EU puts forward draft text to revive Iran nuclear deal

US State Department spokesman Ned Price says Washington is reviewing the 'draft understanding'

Josep Borrell, the EU's foreign policy chief, at the European Council in Brussels on July 18. He has proposed a new draft text to revive the 2015 Iran nuclear deal. AFP
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The European Union's foreign policy chief said on Tuesday he has proposed a new draft text to revive the 2015 Iran nuclear deal, saying there is no room left for further major compromises.

"I have now put on the table a text that addresses, in precise detail, the sanctions lifting as well as the nuclear steps needed to restore the JCPOA," Josep Borrell wrote in an essay in the Financial Times. He was referring to the 2015 deal called the Joint Comprehensive Plan of Action.

"After 15 months of intense, constructive negotiations in Vienna and countless interactions with the JCPOA participants and the US, I have concluded that the space for additional significant compromises has been exhausted," he said, according to Reuters.

Ali Bagheri Kani, Iran's lead nuclear negotiator, confirmed Mr Borrell had put forward a new proposal, adding on Twitter: "We, too, have our own ideas, both in substance & form, to conclude the negotiations which would be shared."

Iran's top nuclear negotiator Ali Bagheri Kani listens to Russian Foreign Minister Sergey Lavrov during a meeting in Tehran on June 23. AP

US State Department spokesman Ned Price told reporters that Washington was reviewing the "draft understanding" Mr Borrell had shared with Iran and other parties regarding the 2015 deal and would respond directly to the EU.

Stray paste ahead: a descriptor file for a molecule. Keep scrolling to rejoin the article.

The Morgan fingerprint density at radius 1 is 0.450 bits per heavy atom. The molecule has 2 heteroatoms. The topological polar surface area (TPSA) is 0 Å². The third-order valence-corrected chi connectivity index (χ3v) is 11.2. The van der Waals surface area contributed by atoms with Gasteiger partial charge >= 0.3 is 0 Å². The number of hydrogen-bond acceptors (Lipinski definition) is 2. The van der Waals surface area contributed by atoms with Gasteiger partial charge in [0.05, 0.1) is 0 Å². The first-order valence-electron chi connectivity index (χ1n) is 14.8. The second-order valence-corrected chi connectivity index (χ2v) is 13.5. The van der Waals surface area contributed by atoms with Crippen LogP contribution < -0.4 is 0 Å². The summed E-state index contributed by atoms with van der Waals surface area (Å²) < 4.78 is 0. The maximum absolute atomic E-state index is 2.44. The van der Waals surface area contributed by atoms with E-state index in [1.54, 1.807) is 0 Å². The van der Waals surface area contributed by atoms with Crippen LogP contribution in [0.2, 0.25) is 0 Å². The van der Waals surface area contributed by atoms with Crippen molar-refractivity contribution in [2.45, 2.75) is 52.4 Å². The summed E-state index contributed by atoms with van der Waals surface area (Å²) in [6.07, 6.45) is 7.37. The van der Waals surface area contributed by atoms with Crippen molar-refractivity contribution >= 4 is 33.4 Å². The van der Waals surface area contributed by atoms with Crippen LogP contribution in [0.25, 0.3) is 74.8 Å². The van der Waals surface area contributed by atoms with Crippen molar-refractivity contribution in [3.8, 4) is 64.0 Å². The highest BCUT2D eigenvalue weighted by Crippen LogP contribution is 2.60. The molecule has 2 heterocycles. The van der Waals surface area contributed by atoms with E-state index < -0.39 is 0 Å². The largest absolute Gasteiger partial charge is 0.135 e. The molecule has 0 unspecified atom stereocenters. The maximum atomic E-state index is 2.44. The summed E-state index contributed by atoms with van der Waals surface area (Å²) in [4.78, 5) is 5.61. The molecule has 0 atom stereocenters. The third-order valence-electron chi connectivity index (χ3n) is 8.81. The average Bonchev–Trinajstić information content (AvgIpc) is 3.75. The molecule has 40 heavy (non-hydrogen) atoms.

Mr Borrell did not provide details about his proposal, but he suggested — as many western officials have before — that time was running out to restore the deal under which Iran limited its nuclear programme in return for relief from economic sanctions.

"It is now time for swift political decisions to conclude the Vienna negotiations on the basis of my proposed text and to immediately return to a fully implemented JCPOA," he wrote. "If the deal is rejected, we risk a dangerous nuclear crisis, set against the prospect of increased isolation for Iran and its people."

Under the nuclear pact, Tehran limited its uranium enrichment programme, a potential pathway to nuclear weapons, although Iran says it seeks only civilian atomic energy, in exchange for relief from economic sanctions.

In 2018, then-US president Donald Trump abandoned the deal, calling it too soft on Iran, and re-imposed harsh US sanctions, spurring Tehran to begin breaching the nuclear limits in the pact about a year later.

Updated: July 27, 2022, 4:59 AM